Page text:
Oeufs en cocotte with spinach and Parma ham
Sunday 21 November 2010
I think of this comforting little egg dish as something to be eaten for a light, late-night supper. Its simplicity is appealing: if the spinach is prepared beforehand there is very little to do except crack the eggs.
200g/7oz small, young spinach leaves
Sea salt and freshly ground black pepper
A knob of unsalted butter
8 slices of Parma, San Daniele or Bayonne ham, roughly torn
4 large, fresh, free-range eggs
4 tbsp double cream
Freshly grated nutmeg, to taste
50g/2oz Parmesan cheese, freshly grated
Rustic bread, to serve
Prepare the spinach in advance (in the afternoon, perhaps). Wash the leaves to remove all traces of dirt and drain well. Place a large, dry pan over a low heat and add the spinach. Cook briefly until the spinach has just wilted – no additional water is needed as the water clinging to the leaves after washing is enough. Drain and set aside until the spinach is cold enough to handle. In batches, squeeze it with your hands to get rid of the excess water and place in a bowl. Season with salt and pepper, then cover and refrigerate.
When you are ready to eat, preheat the oven to 200C/400F/Gas6. Place the blanched spinach in a pan with a knob of butter to warm through. Season with a little more pepper to taste. Divide equally between four ramekins (about 200ml/7fl oz capacity). Arrange the ham on top.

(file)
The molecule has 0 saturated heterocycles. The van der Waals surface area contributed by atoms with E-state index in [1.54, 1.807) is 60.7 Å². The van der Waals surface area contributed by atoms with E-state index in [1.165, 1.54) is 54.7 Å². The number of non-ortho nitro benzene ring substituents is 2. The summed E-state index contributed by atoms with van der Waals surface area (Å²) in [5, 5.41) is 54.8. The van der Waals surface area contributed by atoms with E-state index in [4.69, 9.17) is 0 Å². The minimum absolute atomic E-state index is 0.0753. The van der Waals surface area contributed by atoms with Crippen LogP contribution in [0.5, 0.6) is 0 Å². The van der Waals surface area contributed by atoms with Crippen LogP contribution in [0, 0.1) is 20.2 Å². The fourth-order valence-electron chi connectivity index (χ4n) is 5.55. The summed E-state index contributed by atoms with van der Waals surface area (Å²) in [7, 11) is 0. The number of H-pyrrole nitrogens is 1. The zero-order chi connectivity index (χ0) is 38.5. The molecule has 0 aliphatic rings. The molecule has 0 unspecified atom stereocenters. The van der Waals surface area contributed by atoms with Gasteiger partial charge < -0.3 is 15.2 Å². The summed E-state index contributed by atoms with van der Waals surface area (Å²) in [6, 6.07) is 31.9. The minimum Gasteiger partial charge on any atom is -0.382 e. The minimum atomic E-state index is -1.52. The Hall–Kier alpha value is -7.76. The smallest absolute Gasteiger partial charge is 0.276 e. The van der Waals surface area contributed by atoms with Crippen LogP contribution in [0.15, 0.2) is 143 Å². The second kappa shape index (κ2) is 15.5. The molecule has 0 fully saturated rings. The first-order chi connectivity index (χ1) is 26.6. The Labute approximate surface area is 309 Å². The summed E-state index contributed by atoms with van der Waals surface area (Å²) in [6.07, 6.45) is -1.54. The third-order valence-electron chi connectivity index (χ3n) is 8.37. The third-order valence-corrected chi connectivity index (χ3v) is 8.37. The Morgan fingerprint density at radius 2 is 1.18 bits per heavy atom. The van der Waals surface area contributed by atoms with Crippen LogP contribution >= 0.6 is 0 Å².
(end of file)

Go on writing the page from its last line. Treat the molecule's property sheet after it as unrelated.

Crack an egg into each ramekin and spoon over the cream. Finish with a sprinkling of nutmeg and Parmesan, and a generous grinding of pepper.
Stand the ramekins in a roasting tin and pour in enough hot water to come two-thirds of the way up the side of the dishes. Cook on the middle shelf of the oven for about eight minutes; the white should be set, with the yolk still soft.
Carefully lift the ramekins out of the bain-marie. Serve on small plates, with a folded napkin underneath the ramekins to secure them, and rustic bread alongside.
Very fresh, free-range organic eggs will make all the difference to this dish. As you crack open each one, the white should be viscous and buoyant, and the yolk glossy and a warm yellow colour.
Culinary experts in The Netherlands thought it was 'fresh' and 'tasty'
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